There is debate in the world of research on whether pursuing a happy life or a meaningful life will lead to overall better well-being. It might seem obvious that we all want to live well and to be satisfied with our lives, but how do we get there in the long-term?
Happiness might seem like the obvious choice, and researchers have identified that one of the biggest differences between a life pursuing happiness and a life pursuing meaningfulness is that happiness-driven lives focus on living in the present and satisfying wants or needs (such as things like focus on wealth, health, and things that give us direct pleasure). Meaningful lives, on the other hand, are associated with more stress and challenges, and focus on the present, past, and future, all at once.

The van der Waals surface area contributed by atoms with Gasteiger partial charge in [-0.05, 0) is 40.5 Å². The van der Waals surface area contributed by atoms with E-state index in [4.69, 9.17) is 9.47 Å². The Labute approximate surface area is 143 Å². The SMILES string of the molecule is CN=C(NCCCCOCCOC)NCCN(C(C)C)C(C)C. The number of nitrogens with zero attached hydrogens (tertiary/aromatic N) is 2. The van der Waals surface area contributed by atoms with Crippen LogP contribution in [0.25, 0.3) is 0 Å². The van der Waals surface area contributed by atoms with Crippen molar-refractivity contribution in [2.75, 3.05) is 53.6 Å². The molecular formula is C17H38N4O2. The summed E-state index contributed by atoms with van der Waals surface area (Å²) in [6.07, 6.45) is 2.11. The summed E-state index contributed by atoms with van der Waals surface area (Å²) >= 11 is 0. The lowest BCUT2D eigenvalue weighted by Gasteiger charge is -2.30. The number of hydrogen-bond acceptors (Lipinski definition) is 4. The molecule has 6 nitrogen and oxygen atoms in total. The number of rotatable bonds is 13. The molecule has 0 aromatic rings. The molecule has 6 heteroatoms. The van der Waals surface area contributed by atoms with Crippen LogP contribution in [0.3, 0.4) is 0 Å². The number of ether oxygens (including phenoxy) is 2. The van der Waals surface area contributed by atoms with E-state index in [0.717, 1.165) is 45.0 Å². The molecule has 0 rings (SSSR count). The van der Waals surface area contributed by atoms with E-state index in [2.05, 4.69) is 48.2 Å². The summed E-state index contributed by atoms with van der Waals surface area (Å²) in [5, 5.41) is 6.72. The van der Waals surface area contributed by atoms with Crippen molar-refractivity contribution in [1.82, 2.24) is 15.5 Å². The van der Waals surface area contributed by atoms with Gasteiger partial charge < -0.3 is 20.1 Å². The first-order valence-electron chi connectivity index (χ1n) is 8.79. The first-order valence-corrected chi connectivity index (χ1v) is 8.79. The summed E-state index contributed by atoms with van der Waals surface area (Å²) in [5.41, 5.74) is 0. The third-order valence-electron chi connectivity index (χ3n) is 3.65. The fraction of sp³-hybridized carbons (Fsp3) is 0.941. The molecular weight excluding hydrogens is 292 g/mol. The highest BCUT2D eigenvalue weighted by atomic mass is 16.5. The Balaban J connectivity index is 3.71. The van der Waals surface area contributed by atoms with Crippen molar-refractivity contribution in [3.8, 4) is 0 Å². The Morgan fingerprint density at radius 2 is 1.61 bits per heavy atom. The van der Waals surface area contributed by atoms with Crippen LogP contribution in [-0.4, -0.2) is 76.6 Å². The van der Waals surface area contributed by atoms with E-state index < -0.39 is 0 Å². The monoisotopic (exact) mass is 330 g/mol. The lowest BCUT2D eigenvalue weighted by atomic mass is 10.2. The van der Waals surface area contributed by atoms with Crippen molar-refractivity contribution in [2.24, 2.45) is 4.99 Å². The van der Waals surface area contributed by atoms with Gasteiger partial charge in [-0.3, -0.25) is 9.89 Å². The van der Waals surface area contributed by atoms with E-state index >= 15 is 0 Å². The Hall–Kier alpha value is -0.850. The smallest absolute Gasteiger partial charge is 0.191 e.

However, meaningful-driven lives are associated with more happiness. Although happiness has also been found to be associated with more meaningfulness. It probably sounds like we’re going in circles – because we are! Overall, the research points to meaningful-driven lives as a better predictor of overall well-being. While meaningful-driven lives might look more difficult, in contrast to pursuing pleasure, they actually make us happier in the long-term.
What does this mean? Do what you love, love what you do, and whether you find meaning in what you directly do, or you find that what you do helps you find meaning outside of what you do – keep doing it! When we feel like our lives have purpose or meaning, we’re happier, more motivated, and feel better about ourselves, which comes with a whole lot of psychological and physical health benefits. It can be tempting to focus on goals that bring us direct and immediate happiness, but those long-term goals (like college) that seem too hard or too far away (but give you meaning) are worth it!